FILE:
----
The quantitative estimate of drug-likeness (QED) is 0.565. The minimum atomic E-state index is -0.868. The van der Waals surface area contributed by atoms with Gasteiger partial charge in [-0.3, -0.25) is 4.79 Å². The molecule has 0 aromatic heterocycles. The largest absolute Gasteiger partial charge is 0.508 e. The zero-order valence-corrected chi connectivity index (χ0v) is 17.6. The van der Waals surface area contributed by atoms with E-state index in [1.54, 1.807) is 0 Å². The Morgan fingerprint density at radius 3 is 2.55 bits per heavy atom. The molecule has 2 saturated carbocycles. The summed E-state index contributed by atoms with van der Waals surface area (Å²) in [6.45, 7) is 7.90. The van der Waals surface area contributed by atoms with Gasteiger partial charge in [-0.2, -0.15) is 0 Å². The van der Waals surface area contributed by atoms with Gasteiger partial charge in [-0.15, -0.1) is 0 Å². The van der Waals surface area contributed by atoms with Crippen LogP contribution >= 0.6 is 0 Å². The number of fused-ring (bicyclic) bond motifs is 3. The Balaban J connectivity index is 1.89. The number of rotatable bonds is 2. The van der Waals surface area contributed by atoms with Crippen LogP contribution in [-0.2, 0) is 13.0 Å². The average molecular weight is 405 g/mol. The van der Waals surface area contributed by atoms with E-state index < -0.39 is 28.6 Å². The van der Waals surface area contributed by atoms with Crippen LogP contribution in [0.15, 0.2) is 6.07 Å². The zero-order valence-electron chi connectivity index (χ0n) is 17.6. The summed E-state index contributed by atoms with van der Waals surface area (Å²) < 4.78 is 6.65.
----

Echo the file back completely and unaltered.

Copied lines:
The quantitative estimate of drug-likeness (QED) is 0.565. The minimum atomic E-state index is -0.868. The van der Waals surface area contributed by atoms with Gasteiger partial charge in [-0.3, -0.25) is 4.79 Å². The molecule has 0 aromatic heterocycles. The largest absolute Gasteiger partial charge is 0.508 e. The zero-order valence-corrected chi connectivity index (χ0v) is 17.6. The van der Waals surface area contributed by atoms with E-state index in [1.54, 1.807) is 0 Å². The Morgan fingerprint density at radius 3 is 2.55 bits per heavy atom. The molecule has 2 saturated carbocycles. The summed E-state index contributed by atoms with van der Waals surface area (Å²) in [6.45, 7) is 7.90. The van der Waals surface area contributed by atoms with Gasteiger partial charge in [-0.2, -0.15) is 0 Å². The van der Waals surface area contributed by atoms with Gasteiger partial charge in [-0.15, -0.1) is 0 Å². The van der Waals surface area contributed by atoms with Crippen LogP contribution >= 0.6 is 0 Å². The number of fused-ring (bicyclic) bond motifs is 3. The Balaban J connectivity index is 1.89. The number of rotatable bonds is 2. The van der Waals surface area contributed by atoms with Crippen LogP contribution in [-0.2, 0) is 13.0 Å². The average molecular weight is 405 g/mol. The van der Waals surface area contributed by atoms with E-state index < -0.39 is 28.6 Å². The van der Waals surface area contributed by atoms with Crippen LogP contribution in [0.15, 0.2) is 6.07 Å². The zero-order valence-electron chi connectivity index (χ0n) is 17.6. The summed E-state index contributed by atoms with van der Waals surface area (Å²) < 4.78 is 6.65.